Yes
  1.3. Were the target population and setting specified?
Yes
2. Was the selection of study subjects/patients free from bias?
Yes
  2.1. Were inclusion/exclusion criteria specified (e.g., risk, point in disease progression, diagnostic or prognosis criteria), and with sufficient detail and without omitting criteria critical to the study?
Yes
  2.2. Were criteria applied equally to all study groups?
Yes
  2.3. Were health, demographics, and other characteristics of subjects described?
Yes
  2.4. Were the subjects/patients a representative sample of the relevant population?
???
3. Were study groups comparable?
Yes
  3.1. Was the method of assigning subjects/patients to groups described and unbiased? (Method of randomization identified if RCT)
Yes
  3.2. Were distribution of disease status, prognostic factors, and other factors (e.g., demographics) similar across study groups at baseline?
Yes
  3.3. Were concurrent controls used? (Concurrent preferred over historical controls.)
Yes
  3.4. If cohort study or cross-sectional study, were groups comparable on important confounding factors and/or were preexisting differences accounted for by using appropriate adjustments in statistical analysis?
N/A
  3.5. If case control or cross-sectional study, were potential confounding factors comparable for cases and controls? (If case series or trial with subjects serving as own control, this criterion is not applicable. Criterion may not be applicable in some cross-sectional studies.)
N/A
  3.6. If diagnostic test, was there an independent blind comparison with an appropriate reference standard (e.g., "gold standard")?
N/A
4. Was method of handling withdrawals described?
Yes
  4.1. Were follow-up methods described and the same for all groups?
Yes
  4.2. Was the number, characteristics of withdrawals (i.e., dropouts, lost to follow up, attrition rate) and/or response rate (cross-sectional studies) described for each group? (Follow up goal for a strong study is 80%.)
???
  4.3. Were all enrolled subjects/patients (in the original sample) accounted for?
???
  4.4. Were reasons for withdrawals similar across groups?
???
  4.5. If diagnostic test, was decision to perform reference test not dependent on results of test under study?
N/A
5. Was blinding used to prevent introduction of bias?
Yes
  5.1. In intervention study, were subjects, clinicians/practitioners, and investigators blinded to treatment group, as appropriate?
???
  5.2. Were data collectors blinded for outcomes assessment? (If outcome is measured using an objective test, such as a lab value, this criterion is assumed to be met.)
Yes
  5.3. In cohort study or cross-sectional study, were measurements of outcomes and risk factors blinded?
N/A
  5.4. In case control study, was case definition explicit and case ascertainment not influenced by exposure status?
N/A
  5.5. In diagnostic study, were test results blinded to patient history and other test results?
N/A
6. Were intervention/therapeutic regimens/exposure factor or procedure and any comparison(s) described in detail? Were interveningfactors described?
Yes
  6.1. In RCT or other intervention trial, were protocols described for all regimens studied?
Yes
  6.2. In observational study, were interventions, study settings, and clinicians/provider described?
N/A
  6.3. Was the intensity and duration of the intervention or exposure factor sufficient to produce a meaningful effect?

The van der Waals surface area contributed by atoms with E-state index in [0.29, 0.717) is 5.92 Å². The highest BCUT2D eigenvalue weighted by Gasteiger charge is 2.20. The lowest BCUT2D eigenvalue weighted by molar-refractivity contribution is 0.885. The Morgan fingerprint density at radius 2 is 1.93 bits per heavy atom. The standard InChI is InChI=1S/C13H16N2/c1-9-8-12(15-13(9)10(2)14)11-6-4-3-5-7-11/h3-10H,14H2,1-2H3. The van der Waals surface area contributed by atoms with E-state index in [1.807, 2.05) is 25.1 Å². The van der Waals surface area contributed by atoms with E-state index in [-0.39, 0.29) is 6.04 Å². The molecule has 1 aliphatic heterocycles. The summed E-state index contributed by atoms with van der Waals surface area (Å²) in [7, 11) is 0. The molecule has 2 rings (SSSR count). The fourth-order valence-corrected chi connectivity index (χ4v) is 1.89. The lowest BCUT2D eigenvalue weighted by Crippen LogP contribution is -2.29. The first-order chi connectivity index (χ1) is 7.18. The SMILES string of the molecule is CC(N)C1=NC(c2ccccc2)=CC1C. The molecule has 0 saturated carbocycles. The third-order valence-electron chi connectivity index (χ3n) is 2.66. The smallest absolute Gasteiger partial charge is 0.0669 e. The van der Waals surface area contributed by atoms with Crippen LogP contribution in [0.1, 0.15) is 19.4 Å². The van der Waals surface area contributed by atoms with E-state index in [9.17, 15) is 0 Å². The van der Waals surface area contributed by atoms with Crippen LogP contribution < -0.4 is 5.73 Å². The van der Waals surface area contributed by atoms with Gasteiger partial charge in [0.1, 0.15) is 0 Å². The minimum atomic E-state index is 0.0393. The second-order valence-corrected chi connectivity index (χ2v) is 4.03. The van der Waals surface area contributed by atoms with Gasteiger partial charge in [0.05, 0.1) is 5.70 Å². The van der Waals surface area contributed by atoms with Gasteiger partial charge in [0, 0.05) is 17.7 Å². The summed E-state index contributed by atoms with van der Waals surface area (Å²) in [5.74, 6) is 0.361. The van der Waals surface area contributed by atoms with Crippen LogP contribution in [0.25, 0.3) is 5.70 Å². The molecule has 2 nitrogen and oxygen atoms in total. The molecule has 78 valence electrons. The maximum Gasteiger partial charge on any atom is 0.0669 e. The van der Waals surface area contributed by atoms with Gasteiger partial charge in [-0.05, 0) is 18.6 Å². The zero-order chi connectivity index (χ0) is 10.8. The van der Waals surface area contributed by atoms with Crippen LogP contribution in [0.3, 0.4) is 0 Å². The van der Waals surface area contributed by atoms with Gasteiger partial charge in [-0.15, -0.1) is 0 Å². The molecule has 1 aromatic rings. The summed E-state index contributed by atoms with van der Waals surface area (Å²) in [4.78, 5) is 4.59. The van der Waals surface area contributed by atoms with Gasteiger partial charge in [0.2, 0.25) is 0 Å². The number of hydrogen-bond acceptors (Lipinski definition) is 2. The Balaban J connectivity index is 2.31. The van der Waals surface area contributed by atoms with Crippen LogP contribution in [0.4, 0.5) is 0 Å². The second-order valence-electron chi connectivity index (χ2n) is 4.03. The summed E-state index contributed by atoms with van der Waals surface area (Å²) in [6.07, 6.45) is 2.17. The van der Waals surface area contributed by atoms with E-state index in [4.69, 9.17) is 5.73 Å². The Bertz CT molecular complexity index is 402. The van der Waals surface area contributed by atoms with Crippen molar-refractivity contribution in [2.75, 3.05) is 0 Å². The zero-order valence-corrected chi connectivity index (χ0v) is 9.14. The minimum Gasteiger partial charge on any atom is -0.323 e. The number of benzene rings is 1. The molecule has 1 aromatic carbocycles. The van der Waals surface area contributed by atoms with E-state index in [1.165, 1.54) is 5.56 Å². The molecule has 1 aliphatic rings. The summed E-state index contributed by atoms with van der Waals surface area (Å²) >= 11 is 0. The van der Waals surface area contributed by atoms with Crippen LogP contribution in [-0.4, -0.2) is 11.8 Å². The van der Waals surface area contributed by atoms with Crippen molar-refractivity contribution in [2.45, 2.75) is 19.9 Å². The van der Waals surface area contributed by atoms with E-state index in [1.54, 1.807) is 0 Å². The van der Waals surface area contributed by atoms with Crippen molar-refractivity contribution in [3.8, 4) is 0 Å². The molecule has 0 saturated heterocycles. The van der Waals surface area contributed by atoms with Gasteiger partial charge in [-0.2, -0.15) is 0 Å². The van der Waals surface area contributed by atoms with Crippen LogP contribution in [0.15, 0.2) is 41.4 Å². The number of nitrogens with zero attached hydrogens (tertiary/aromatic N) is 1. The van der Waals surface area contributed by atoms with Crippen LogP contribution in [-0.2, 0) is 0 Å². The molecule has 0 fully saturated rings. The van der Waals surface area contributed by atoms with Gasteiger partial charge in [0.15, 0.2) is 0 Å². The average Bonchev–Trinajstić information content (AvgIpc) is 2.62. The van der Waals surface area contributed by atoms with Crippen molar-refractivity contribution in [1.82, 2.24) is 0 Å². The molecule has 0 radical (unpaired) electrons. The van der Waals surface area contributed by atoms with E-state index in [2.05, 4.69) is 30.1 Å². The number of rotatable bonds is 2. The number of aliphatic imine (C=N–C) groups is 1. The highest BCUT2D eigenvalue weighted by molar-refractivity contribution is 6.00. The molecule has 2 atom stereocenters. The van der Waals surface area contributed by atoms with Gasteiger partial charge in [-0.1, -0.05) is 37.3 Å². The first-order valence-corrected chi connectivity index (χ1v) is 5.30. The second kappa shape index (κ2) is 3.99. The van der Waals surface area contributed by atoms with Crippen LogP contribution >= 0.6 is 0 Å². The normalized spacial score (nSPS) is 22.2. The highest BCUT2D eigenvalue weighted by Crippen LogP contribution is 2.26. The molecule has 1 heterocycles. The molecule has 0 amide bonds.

Yes
  6.4. Was the amount of exposure and, if relevant, subject/patient compliance measured?
Yes
  6.5. Were co-interventions (e.g., ancillary treatments, other therapies) described?
No
  6.6. Were extra or unplanned treatments described?
N/A
  6.7. Was the information for 6.4, 6.5, and 6.6 assessed the same way for all groups?
Yes
  6.8. In diagnostic study, were details of test administration and replication sufficient?
N/A
7. Were outcomes clearly defined and the measurements valid and reliable?
Yes
  7.1. Were primary and secondary endpoints described and relevant to the question?
Yes
  7.2. Were nutrition measures appropriate to question and outcomes of concern?
Yes
  7.3. Was the period of follow-up long enough for important outcome(s) to occur?
Yes
  7.4. Were the observations and measurements based on standard, valid, and reliable data collection instruments/tests/procedures?
Yes
  7.5. Was the measurement of effect at an appropriate level of precision?
Yes
  7.6. Were other factors accounted for (measured) that could affect outcomes?
Yes
  7.7. Were the measurements conducted consistently across groups?
Yes
8. Was the statistical analysis appropriate for the study design and type of outcome indicators?
Yes
  8.1. Were statistical analyses adequately described and the results reported appropriately?
Yes
  8.2. Were correct statistical tests used and assumptions of test not violated?
Yes
  8.3. Were statistics reported with levels of significance and/or confidence intervals?
Yes
  8.4. Was "intent to treat" analysis of outcomes done (and as appropriate, was there an analysis of outcomes for those maximally exposed or a dose-response analysis)?
N/A
  8.5. Were adequate adjustments made for effects of confounding factors that might have affected the outcomes (e.g., multivariate analyses)?
Yes
  8.6. Was clinical significance as well as statistical significance reported?
Yes
  8.7. If negative findings, was a power calculation reported to address type 2 error?
N/A
9. Are conclusions supported by results with biases and limitations taken into consideration?
Yes
  9.1. Is there a discussion of findings?
Yes
  9.2. Are biases and study limitations identified and discussed?
No
10. Is bias due to study’s funding or sponsorship unlikely?
???
  10.1. Were sources of funding and investigators’ affiliations described?
Yes
  10.2. Was the study free from apparent conflict of interest?
???
 
 

Copyright American Dietetic Association (ADA).